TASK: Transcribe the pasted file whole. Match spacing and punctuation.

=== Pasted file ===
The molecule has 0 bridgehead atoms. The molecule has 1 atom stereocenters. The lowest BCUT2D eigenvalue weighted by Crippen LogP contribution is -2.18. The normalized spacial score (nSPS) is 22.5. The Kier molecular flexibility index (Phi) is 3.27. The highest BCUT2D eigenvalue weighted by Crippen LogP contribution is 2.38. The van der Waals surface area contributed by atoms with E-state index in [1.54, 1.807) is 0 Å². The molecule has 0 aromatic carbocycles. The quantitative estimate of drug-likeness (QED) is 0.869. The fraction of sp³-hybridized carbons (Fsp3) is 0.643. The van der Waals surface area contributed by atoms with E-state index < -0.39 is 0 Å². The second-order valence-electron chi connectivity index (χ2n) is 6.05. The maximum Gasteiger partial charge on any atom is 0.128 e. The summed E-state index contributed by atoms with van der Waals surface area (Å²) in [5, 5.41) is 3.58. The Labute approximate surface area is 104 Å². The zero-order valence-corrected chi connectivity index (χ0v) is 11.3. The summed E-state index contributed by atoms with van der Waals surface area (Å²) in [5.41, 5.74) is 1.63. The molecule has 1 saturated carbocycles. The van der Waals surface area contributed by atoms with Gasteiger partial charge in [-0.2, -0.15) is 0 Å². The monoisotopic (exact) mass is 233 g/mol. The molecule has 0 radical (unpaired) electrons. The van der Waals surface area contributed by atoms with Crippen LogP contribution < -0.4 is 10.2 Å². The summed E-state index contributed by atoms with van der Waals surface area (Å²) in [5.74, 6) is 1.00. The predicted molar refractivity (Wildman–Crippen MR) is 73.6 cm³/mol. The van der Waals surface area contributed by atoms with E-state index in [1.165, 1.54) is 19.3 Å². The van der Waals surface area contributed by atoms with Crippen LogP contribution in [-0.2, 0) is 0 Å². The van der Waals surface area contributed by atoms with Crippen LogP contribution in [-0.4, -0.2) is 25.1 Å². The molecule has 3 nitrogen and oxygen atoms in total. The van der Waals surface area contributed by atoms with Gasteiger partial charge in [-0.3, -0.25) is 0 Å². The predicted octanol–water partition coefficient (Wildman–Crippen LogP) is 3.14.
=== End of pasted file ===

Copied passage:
The molecule has 0 bridgehead atoms. The molecule has 1 atom stereocenters. The lowest BCUT2D eigenvalue weighted by Crippen LogP contribution is -2.18. The normalized spacial score (nSPS) is 22.5. The Kier molecular flexibility index (Phi) is 3.27. The highest BCUT2D eigenvalue weighted by Crippen LogP contribution is 2.38. The van der Waals surface area contributed by atoms with E-state index in [1.54, 1.807) is 0 Å². The molecule has 0 aromatic carbocycles. The quantitative estimate of drug-likeness (QED) is 0.869. The fraction of sp³-hybridized carbons (Fsp3) is 0.643. The van der Waals surface area contributed by atoms with E-state index < -0.39 is 0 Å². The second-order valence-electron chi connectivity index (χ2n) is 6.05. The maximum Gasteiger partial charge on any atom is 0.128 e. The summed E-state index contributed by atoms with van der Waals surface area (Å²) in [5, 5.41) is 3.58. The Labute approximate surface area is 104 Å². The zero-order valence-corrected chi connectivity index (χ0v) is 11.3. The summed E-state index contributed by atoms with van der Waals surface area (Å²) in [5.41, 5.74) is 1.63. The molecule has 1 saturated carbocycles. The van der Waals surface area contributed by atoms with Gasteiger partial charge in [-0.2, -0.15) is 0 Å². The monoisotopic (exact) mass is 233 g/mol. The molecule has 0 radical (unpaired) electrons. The van der Waals surface area contributed by atoms with Crippen LogP contribution < -0.4 is 10.2 Å². The summed E-state index contributed by atoms with van der Waals surface area (Å²) in [5.74, 6) is 1.00. The predicted molar refractivity (Wildman–Crippen MR) is 73.6 cm³/mol. The van der Waals surface area contributed by atoms with E-state index in [1.165, 1.54) is 19.3 Å². The van der Waals surface area contributed by atoms with Crippen LogP contribution in [-0.2, 0) is 0 Å². The van der Waals surface area contributed by atoms with Crippen LogP contribution in [-0.4, -0.2) is 25.1 Å². The molecule has 3 nitrogen and oxygen atoms in total. The van der Waals surface area contributed by atoms with Gasteiger partial charge in [-0.3, -0.25) is 0 Å². The predicted octanol–water partition coefficient (Wildman–Crippen LogP) is 3.14.